Bypassing a wrong DNS entry

You are trying to connect to a remote machine via TCP/IP, you cannot ping the hostname but can ping the IP address.

Your company is using a Domain Name Server (DNS), you suspect that there is a wrong DNS entry, you have no authority to modify this server (and it is also a Windows NT Server), you need to get to that machine but your applications only allows host names not IP addresses. What will you do next?

Easy. Run cfgtcp then option 10 to get to the host table entries, if the hostname and IP address already exists, add an alias (note that even if you have the correct entry here and your machine uses DNS, it will resolve the hostname / IP in DNS first, it will still find the wrong entry in DNS and resolve the hostname / IP incorrectly. To check if you are using DNS, run cfgtcp then option 13, Look at the Searched First field, *REMOTE means you are looking at DNS first, *LOCAL means you are using the host table entries (cfgtcp option 10), but do not change this setting to force searching for the host table entries first, this is a global setting, other applications might get affected). If it does not exit, add a new entry. Please note that this entry should be a hostname not existing in DNS, the purpose of this is not to change the Searched First setting, and the hostname to be resolved in DNS and not found so that it will force resolution in the host table entries allowing resolution on the "made up" hostname but with the correct remote IP address of the machine you are trying to "target".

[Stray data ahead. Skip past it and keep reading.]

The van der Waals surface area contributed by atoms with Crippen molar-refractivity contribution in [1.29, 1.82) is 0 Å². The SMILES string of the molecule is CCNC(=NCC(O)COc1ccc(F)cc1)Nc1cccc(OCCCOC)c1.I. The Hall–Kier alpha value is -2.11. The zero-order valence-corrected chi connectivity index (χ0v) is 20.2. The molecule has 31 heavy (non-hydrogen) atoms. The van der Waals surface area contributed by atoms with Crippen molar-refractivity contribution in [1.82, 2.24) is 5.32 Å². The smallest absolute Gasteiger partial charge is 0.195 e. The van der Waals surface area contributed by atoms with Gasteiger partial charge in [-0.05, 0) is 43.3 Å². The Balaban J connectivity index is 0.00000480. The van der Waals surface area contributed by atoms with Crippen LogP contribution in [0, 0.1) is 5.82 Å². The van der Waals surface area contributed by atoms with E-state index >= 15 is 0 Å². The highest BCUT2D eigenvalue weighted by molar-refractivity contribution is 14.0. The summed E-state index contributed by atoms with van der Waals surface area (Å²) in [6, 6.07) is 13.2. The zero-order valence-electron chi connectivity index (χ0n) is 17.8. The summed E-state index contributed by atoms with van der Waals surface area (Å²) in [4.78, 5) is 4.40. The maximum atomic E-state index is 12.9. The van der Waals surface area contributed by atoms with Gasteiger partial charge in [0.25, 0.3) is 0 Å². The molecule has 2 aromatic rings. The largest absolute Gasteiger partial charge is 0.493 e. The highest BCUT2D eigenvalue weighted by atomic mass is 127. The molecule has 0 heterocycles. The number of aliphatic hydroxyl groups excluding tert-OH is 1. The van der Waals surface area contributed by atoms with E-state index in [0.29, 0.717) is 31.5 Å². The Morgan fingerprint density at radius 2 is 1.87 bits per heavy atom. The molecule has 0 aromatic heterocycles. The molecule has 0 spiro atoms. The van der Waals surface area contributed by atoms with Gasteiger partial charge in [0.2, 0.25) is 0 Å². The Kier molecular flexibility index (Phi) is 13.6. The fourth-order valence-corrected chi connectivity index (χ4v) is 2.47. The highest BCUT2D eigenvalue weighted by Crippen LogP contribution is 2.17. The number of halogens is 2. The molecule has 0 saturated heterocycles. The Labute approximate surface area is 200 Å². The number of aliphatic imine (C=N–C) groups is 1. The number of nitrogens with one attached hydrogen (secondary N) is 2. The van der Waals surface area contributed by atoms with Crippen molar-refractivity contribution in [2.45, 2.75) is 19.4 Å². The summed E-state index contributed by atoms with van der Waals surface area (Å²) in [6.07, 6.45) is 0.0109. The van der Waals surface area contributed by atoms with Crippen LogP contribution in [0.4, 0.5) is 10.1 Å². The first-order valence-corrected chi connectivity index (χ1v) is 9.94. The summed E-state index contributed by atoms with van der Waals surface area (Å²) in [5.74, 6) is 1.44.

Once the host table entry has been placed, you can configure your applications to use the "made up" host name until the DNS entry has been corrected.


This was first published in May 2001

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